It’s an interesting time in the world right now, to say the least. Stock markets are fluctuating, stores are empty, and schools are closing. The control that I seek over my life seems to be slipping from my fingers at an alarming rate.
The hardest part of this entire coronavirus ordeal, for me, is the uncertainty of it all. How many people will get sick? How long will the quarantine last? Will I be able to work? If not, will I still be paid?
Fortunately, the truth is, this kind of situation isn’t much different than the typical day-to-day in the life of a Christian. Of course, I don’t mean that this pandemic isn’t having a profound impact on how your life is being lived – that would be ridiculous.
What I am saying is that uncertainty is all but promised to the church by God and his Word.
Let’s take a quick look at the history of God’s people.
There are about twenty-three verses of scripture between the creation of humanity and the origin of sin and consequential fall of humanity and the world in which we live. Twenty-three verses in which humankind existed in complete harmony with their Creator and the rest of its creation. Statistically-speaking, only about .074 percent of the Bible describes a time when the future of mankind was not uncertain, and the perfection of God’s vision did not reign over the earth.
Since Genesis 3:6, however, the story of the church has been one fraught with uncertainty and change. The Israelites were enslaved, exiled, and attacked. The disciples of Jesus were scorned, hunted, and killed. The early church was persecuted and demonized. It’s hard to read the stories of Acts and believe that the followers of The Way always felt at peace, or even whether they would survive to see the next day.
Even beyond the timeline of scripture, God’s people have continued to experience not only religious hostility, but the all-consuming chaos of the world at large. We’ve faced war, natural disaster, political upheaval, and every other kind of trial and tribulation that may be named. Human history contains no event through which the church has not also experiencing fear and upheaval.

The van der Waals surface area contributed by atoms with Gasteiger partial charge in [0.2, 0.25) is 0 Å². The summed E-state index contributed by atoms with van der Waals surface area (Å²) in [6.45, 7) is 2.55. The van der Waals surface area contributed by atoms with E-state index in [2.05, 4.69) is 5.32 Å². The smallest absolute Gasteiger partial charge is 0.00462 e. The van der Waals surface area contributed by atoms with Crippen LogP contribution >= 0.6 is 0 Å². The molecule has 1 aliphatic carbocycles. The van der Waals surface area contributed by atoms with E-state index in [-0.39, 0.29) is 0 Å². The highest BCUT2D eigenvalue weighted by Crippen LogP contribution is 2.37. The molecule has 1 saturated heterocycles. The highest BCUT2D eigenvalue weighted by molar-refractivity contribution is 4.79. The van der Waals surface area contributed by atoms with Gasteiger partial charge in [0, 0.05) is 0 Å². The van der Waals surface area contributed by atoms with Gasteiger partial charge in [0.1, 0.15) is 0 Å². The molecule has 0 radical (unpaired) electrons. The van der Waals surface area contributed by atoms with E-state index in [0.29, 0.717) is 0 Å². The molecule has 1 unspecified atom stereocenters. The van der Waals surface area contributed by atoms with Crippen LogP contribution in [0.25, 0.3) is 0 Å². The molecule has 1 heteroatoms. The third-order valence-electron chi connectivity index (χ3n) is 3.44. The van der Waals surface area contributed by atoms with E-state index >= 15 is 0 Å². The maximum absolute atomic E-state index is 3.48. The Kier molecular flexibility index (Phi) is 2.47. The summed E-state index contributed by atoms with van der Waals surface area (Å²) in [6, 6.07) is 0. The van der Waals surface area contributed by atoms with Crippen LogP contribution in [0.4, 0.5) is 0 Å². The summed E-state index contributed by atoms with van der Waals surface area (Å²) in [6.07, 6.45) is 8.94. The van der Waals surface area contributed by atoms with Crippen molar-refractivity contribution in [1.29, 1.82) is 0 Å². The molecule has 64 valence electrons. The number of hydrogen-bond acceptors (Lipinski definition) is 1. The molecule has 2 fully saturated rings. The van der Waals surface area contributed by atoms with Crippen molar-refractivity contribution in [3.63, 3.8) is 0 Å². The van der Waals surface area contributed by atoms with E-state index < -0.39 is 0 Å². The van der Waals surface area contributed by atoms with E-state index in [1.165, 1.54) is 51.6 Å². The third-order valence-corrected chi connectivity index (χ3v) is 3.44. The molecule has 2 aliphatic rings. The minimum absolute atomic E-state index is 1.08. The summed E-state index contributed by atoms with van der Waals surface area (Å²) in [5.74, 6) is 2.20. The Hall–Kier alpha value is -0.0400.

However, if we are going to talk about the reality of the danger and uncertainty of the world in which we live, we then must also declare the truth that the God we follow is truly the world’s antithesis. Where our earthly future is fraught with peril, our eternal future is safe and sound. Where our comforts of this life are fleeting and the routine we crave is fragile, the faithfulness and peace of our Lord is unyielding.
A repeating theme of scripture is God’s unwillingness to abandon His people.
Isaiah 41:10 says “Fear not, for I am with you; be not dismayed, for I am your God; I will strengthen you, I will help you, I will uphold you with my righteous right hand.”
Deuteronomy 31:6 says Be strong and courageous. “Do not fear or be in dread… for it is the Lord your God who goes with you. He will not leave you or forsake you.”
Even Jesus’ final words to his disciples before ascending to Heaven were a promise: “I am with you always, to the end of the age.” (Matthew 28:20)
So, why then, fellow sons and daughters of the almighty God, should this new challenge be any different? In a time when fear is so easily found, we, as followers of Christ, have the greatest reason to not be afraid: the steadfastness and love of the One who conquered death itself.
Pastor Kyle Fox